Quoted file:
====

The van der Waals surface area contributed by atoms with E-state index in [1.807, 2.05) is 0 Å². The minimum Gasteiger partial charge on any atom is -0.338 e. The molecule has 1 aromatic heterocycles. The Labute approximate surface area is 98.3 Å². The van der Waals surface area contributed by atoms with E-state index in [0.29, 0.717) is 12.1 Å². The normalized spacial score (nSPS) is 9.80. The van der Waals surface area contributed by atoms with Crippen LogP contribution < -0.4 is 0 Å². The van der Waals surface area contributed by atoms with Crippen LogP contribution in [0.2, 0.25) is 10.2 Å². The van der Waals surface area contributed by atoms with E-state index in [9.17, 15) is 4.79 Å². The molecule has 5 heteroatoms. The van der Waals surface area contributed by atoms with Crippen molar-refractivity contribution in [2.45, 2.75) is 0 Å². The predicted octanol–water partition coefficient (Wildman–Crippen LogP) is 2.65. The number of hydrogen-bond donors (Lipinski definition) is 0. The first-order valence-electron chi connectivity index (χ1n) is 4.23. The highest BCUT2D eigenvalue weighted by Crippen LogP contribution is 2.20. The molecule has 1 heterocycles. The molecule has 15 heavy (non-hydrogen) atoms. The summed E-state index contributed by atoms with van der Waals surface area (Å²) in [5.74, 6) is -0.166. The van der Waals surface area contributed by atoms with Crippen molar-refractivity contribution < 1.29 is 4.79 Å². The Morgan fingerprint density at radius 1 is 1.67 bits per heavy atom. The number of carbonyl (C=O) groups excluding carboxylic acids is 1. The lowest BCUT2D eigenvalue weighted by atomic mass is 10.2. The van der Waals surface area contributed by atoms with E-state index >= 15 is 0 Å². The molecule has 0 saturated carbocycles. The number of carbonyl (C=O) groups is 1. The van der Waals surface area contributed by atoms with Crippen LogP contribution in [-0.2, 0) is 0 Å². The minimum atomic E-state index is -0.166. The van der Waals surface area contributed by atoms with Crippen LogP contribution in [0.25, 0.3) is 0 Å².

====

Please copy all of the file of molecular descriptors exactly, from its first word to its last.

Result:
The van der Waals surface area contributed by atoms with E-state index in [1.807, 2.05) is 0 Å². The minimum Gasteiger partial charge on any atom is -0.338 e. The molecule has 1 aromatic heterocycles. The Labute approximate surface area is 98.3 Å². The van der Waals surface area contributed by atoms with E-state index in [0.29, 0.717) is 12.1 Å². The normalized spacial score (nSPS) is 9.80. The van der Waals surface area contributed by atoms with Crippen LogP contribution < -0.4 is 0 Å². The van der Waals surface area contributed by atoms with Crippen LogP contribution in [0.2, 0.25) is 10.2 Å². The van der Waals surface area contributed by atoms with E-state index in [9.17, 15) is 4.79 Å². The molecule has 5 heteroatoms. The van der Waals surface area contributed by atoms with Crippen molar-refractivity contribution in [2.45, 2.75) is 0 Å². The predicted octanol–water partition coefficient (Wildman–Crippen LogP) is 2.65. The number of hydrogen-bond donors (Lipinski definition) is 0. The first-order valence-electron chi connectivity index (χ1n) is 4.23. The highest BCUT2D eigenvalue weighted by Crippen LogP contribution is 2.20. The molecule has 1 heterocycles. The molecule has 15 heavy (non-hydrogen) atoms. The summed E-state index contributed by atoms with van der Waals surface area (Å²) in [5.74, 6) is -0.166. The van der Waals surface area contributed by atoms with Crippen molar-refractivity contribution < 1.29 is 4.79 Å². The Morgan fingerprint density at radius 1 is 1.67 bits per heavy atom. The number of carbonyl (C=O) groups excluding carboxylic acids is 1. The lowest BCUT2D eigenvalue weighted by atomic mass is 10.2. The van der Waals surface area contributed by atoms with E-state index >= 15 is 0 Å². The molecule has 0 saturated carbocycles. The number of carbonyl (C=O) groups is 1. The van der Waals surface area contributed by atoms with Crippen LogP contribution in [-0.2, 0) is 0 Å². The minimum atomic E-state index is -0.166. The van der Waals surface area contributed by atoms with Crippen LogP contribution in [0.25, 0.3) is 0 Å².